Smile: It’s the New Mark of the Beast

“Don’t smile!” the DMV agent ordered my sister as she posed for her license photo. He pointed to a poster with four unacceptable facial expressions and one model countenance.

“Why?” She tried to arrange her face properly.

“It’s the TSA. Their facial recognition technology can’t read cheekbone structure if you smile.”

She grinned her cheekiest grin as she told me the story and vowed to use it at every airport body scanner on our trip to the family reunion and back. I almost fell off my seat laughing at her. And at the absurdity of the national security system riding on a smile.

My sister is a missionary kid turned New York City actress. She’s always taken mischievous delight in subverting stupid rules, wherever they crop up, church to government.

At the next security checkpoint, she beamed like a Cheshire cat. “Have a good day!” she blessed the agent without a hint of cheek.

Here’s a thought. If a would-be terrorist grins enough to avoid facial recognition, will his smile subvert his own evil intentions by changing his heart and rewiring his neurons?

The TSA guy smiled back.

“Just being a good Christian,” she demurred at my own smirk. “TSA agent can’t be the most fun job in the world.”

Pray That All Unity Be Restored

They will know we are Christians by our love,” sing condemned Christians as they await the guillotine, “by our love.” Four years have passed since the rapture. They’ve refused the mark of the beast on their foreheads and have been rounded up by UNITE, the new world government. Patty struggles to reconcile a loving God who saves with a God who permits suffering. Her own sister has betrayed her.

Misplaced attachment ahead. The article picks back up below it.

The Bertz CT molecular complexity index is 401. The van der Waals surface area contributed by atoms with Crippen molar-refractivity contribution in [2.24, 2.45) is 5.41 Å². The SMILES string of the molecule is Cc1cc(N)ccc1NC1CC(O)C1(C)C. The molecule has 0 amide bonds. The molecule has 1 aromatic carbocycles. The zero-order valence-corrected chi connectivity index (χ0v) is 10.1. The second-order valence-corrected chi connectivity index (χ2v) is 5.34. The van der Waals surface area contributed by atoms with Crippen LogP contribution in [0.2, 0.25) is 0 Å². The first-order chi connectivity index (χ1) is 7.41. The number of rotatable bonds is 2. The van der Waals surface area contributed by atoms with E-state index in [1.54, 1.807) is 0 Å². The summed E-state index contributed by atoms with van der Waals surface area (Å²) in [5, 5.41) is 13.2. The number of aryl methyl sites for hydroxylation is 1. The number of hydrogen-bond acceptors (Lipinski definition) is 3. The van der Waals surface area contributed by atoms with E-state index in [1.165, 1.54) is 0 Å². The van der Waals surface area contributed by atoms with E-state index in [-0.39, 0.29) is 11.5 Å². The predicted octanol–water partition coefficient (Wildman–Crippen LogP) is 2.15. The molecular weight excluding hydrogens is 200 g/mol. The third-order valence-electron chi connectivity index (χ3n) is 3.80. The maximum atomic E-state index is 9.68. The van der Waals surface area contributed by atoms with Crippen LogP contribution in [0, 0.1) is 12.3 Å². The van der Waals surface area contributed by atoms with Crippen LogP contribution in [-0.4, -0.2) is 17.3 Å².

If you grew up in a conservative church in the 70s, you’ll remember suffering the tribulation of A Thief in the Night II: A Distant Thunder, a sci-fi, horror flick based on a premillennial interpretation of eschatological (end times) Scriptures. At my church, regular Wednesday night Missionettes was cancelled so we could all be terrified into heaven.

I was 8. It worked.

At my church, we worried that bar codes were forerunners of the mark of the beast. QR codes would have driven us into hiding immediately.

Thankfully, New Jersey only restricts smiles at this juncture, but I suppose that ban could presage other facial requirements like, say, a QR code on our foreheads.

I’m messing with you. At least, I’m messing with the hairs on the back of my neck. Thirty-cough years on and I still can’t hear “they will know we are Christians by our love” without looking over my shoulder.

Back then we were scared of Soviets. Now as I hurry through the airport, I’m scanning for terrorists.

God Is in Our Land

Premillennialism holds to a thousand-year literal reign of Jesus on earth (Rev 20:4–6), preceded by a great tribulation. Amillennialism rejects a literal thousand years, but holds to one final resurrection and judgment. This does away with the preceding tribulation as well.

My uncle, a minister, used to joke that he was a panmillennialist. He believed it would “all pan out in the end.”

It’s a tidy theological position. Stick it to big government? Smile. Terrified that government scanners aren’t sophisticated enough? Smile. Either way, “they” will identify us Christians by our smile.


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